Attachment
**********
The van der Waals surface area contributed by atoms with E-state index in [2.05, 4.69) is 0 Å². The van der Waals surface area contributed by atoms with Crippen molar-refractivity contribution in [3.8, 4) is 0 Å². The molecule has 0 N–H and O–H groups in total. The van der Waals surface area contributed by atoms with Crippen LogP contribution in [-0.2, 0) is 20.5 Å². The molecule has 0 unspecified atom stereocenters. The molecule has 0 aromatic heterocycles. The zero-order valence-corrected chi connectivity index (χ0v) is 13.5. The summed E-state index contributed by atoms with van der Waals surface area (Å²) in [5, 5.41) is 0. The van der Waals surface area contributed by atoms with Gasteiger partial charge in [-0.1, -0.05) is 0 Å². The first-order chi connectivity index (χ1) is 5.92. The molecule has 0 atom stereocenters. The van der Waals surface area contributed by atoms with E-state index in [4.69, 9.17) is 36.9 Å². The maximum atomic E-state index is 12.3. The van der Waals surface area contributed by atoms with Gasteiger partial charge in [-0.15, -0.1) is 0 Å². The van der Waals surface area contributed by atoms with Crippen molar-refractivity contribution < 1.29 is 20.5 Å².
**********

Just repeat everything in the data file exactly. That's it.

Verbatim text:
The van der Waals surface area contributed by atoms with E-state index in [2.05, 4.69) is 0 Å². The van der Waals surface area contributed by atoms with Crippen molar-refractivity contribution in [3.8, 4) is 0 Å². The molecule has 0 N–H and O–H groups in total. The van der Waals surface area contributed by atoms with Crippen LogP contribution in [-0.2, 0) is 20.5 Å². The molecule has 0 unspecified atom stereocenters. The molecule has 0 aromatic heterocycles. The zero-order valence-corrected chi connectivity index (χ0v) is 13.5. The summed E-state index contributed by atoms with van der Waals surface area (Å²) in [5, 5.41) is 0. The van der Waals surface area contributed by atoms with Gasteiger partial charge in [-0.1, -0.05) is 0 Å². The first-order chi connectivity index (χ1) is 5.92. The molecule has 0 atom stereocenters. The van der Waals surface area contributed by atoms with E-state index in [4.69, 9.17) is 36.9 Å². The maximum atomic E-state index is 12.3. The van der Waals surface area contributed by atoms with Gasteiger partial charge in [-0.15, -0.1) is 0 Å². The van der Waals surface area contributed by atoms with Crippen molar-refractivity contribution < 1.29 is 20.5 Å².